If you are the profaned city
I am the rain of consecration
If you are the yellow mountain
I am the red arms of lichen
If you are the rising sun
I am the road of blood

~ Octavio Paz
translated by Eliot Weinberger, 
from Collected Poems 1957-1987 


"Everything around me is evaporating. My whole life, my memories, my imagination and its contents, my personality—it’s all evaporating. I continuously feel that I was someone else, that I felt something else, that I thought something else. What I’m attending here is a show with another set. And the show I’m attending is myself.

In the ordinary jumble of my literary drawer, I sometimes find texts I wrote ten, fifteen, or even more years ago. And many of them seem to me written by a stranger: I simply do not recognize myself in them. There was a person who wrote them, and it was I. I experienced them, but it was in another life, from which I just woke up, as if from someone else’s dream.

I often find texts of mine that I wrote when I was very young—when I was seventeen or twenty. And some have a power of expression that I do not remember having them. Certain sentences and passages I wrote when I had just taken a few steps away from adolescence seem produced by the self I am today, educated by years and things. I recognize I am the same as I was. And having felt I am today making a great progress from what I was, I wonder where this progress is if I was then the same as I am today.

Just a few days earlier I suffered horribly reading a short text I’d written earlier. I remember perfectly that my scruples—at least as far as language is concerned—are only a few years old. In a drawer I found a much older text in which those same scruples were strongly accentuated. I didn’t understand myself in the past in a positive way. How did I advance towards what I already was? How can the person who knows me today not know me yesterday? 

All this confuses me in a labyrinth where I am with myself and wander away from myself.
I wander with my thoughts and I’m sure that what I’m writing now I already wrote. I remember. And I ask the being that in me presumes to exist if there might not be in the Platonism of sensations another, more appropriate amamnesis, another memory of a former life that might only be of this life…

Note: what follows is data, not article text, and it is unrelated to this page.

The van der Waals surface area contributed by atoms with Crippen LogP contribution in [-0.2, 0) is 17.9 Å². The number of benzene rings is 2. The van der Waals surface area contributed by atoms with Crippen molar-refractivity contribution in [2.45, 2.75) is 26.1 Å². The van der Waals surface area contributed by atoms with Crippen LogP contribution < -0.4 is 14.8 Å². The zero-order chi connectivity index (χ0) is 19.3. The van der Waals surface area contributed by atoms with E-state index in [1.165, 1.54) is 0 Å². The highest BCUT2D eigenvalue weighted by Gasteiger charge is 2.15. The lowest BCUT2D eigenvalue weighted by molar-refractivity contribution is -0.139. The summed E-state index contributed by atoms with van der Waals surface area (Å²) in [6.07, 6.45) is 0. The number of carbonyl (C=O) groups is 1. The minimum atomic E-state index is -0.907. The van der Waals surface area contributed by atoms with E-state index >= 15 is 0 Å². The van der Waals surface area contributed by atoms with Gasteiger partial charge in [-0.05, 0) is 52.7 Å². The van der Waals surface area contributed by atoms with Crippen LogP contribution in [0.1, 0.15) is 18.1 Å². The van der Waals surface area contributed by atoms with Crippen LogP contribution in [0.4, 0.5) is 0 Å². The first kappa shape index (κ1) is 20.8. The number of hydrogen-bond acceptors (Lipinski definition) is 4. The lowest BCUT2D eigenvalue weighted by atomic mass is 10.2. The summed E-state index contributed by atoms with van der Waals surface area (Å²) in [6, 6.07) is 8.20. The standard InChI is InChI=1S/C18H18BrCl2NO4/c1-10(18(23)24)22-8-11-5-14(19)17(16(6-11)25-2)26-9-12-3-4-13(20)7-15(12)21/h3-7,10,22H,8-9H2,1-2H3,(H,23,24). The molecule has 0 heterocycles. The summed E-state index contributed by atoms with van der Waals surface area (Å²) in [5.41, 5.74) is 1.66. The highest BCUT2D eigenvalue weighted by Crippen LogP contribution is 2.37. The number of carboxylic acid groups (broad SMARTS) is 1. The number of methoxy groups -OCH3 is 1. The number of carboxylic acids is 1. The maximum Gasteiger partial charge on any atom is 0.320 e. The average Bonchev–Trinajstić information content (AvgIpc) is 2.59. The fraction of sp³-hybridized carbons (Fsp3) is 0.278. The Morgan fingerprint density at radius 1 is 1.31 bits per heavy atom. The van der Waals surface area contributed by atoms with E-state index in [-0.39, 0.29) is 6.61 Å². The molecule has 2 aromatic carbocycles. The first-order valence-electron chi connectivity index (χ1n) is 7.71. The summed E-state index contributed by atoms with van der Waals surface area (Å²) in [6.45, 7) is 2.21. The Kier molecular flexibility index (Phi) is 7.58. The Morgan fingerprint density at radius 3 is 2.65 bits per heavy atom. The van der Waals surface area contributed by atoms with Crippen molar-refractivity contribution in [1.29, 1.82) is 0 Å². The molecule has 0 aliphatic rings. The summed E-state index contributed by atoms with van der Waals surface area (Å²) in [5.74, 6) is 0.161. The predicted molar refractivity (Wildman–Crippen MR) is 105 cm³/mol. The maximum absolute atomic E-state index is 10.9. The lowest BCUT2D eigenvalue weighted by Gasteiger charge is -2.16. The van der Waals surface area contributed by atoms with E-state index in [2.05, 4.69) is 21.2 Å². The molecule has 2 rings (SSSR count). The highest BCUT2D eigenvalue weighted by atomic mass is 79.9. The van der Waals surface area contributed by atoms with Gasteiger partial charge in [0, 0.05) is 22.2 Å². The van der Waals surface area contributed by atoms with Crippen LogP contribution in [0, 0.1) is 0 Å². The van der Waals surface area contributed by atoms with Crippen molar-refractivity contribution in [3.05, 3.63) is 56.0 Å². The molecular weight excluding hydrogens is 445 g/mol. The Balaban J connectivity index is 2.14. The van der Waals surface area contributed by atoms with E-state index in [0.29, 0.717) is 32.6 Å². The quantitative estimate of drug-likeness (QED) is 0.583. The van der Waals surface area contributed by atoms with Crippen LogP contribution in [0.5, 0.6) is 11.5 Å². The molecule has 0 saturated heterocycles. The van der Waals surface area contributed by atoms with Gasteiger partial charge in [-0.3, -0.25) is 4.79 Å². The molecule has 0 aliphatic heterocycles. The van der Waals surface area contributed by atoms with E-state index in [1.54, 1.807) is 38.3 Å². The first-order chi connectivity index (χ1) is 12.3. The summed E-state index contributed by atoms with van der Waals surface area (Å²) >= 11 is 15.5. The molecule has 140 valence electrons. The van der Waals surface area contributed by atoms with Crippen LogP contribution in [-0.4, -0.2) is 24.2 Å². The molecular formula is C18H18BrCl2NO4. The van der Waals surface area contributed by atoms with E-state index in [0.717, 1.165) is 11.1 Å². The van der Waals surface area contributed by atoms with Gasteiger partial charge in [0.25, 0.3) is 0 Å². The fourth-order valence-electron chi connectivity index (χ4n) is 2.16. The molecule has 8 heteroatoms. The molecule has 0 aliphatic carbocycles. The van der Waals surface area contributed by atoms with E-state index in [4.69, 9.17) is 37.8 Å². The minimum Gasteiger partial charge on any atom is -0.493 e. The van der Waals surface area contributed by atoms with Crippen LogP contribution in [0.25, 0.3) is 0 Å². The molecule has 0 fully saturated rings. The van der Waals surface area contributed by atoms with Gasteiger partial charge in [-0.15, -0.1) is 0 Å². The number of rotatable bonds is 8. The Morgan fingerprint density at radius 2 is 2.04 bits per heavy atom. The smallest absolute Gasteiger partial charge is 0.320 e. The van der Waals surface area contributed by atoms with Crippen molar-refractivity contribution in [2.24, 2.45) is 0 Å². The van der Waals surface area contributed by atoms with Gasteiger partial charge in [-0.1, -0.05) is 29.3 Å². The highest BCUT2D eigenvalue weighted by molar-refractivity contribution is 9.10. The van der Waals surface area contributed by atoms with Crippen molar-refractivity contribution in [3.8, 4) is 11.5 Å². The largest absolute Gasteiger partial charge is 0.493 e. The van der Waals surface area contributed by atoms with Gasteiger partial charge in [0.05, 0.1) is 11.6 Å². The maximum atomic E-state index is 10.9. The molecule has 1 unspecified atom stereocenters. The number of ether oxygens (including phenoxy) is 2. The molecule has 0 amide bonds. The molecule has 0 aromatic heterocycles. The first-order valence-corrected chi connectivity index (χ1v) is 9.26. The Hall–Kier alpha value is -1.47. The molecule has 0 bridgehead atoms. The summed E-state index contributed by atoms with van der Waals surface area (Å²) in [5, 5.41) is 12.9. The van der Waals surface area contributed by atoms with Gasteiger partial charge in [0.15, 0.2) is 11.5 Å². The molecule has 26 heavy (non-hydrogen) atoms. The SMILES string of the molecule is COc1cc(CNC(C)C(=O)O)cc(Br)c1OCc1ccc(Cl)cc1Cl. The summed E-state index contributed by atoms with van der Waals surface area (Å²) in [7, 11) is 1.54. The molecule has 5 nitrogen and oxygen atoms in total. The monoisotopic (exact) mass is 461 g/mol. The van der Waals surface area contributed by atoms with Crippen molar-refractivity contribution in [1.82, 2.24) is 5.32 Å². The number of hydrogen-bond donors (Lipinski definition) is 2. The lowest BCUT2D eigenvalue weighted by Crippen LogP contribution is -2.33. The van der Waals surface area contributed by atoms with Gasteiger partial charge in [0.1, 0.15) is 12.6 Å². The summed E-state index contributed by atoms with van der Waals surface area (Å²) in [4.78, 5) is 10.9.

My God, my God, whose performance am I watching? How many people am I? What is this space between myself and myself?"

~ Fernando Pessoa
 from The Book of Disquiet

by the inquiry

"By the inquiry 'Who am I?'.
The thought 'who am I?' will destroy all other thoughts,
and like the stick used for stirring the burning pyre,
it will itself in the end get destroyed.
Then, there will arise Self-realization."

~ Ramana Maharshi

Wednesday, July 10, 2019


Sometimes, when a bird cries out,
Or the wind sweeps through a tree,
Or a dog howls in a far off farm,
I hold still and listen for a long time.

My soul turns and goes back to the place
Where, a thousand forgotten years ago,
The bird and the blowing wind
Were like me, and were my brothers.

My soul turns into a tree,
and an animal, and a cloud bank.
Then changed and odd it comes home
And asks me questions.  What should I reply?

~ Hermann Hesse


leading a strange life

At times he heard within him a soft, gently voice, which reminded him quietly, complained quietly, so that he could hardly hear it.  Then he suddenly saw clearly that he was leading a strange life, that he was doing many things that were only a game, that he was quite cheerful and sometimes experienced pleasure, but that real life was flowing past him and did not touch him.  Like a player who plays with his ball, he played with his business, with the people around him, watched them, derived amusement from them; but with his heart, with his real nature, he was not there.  His real self wandered elsewhere, far away, wandered on and on invisibly and had nothing to do with his life.  He was sometimes afraid of these thoughts and wished that he could also share their childish daily affairs with intensity, truly to take part in them, to enjoy and live their lives instead of only being there as an onlooker.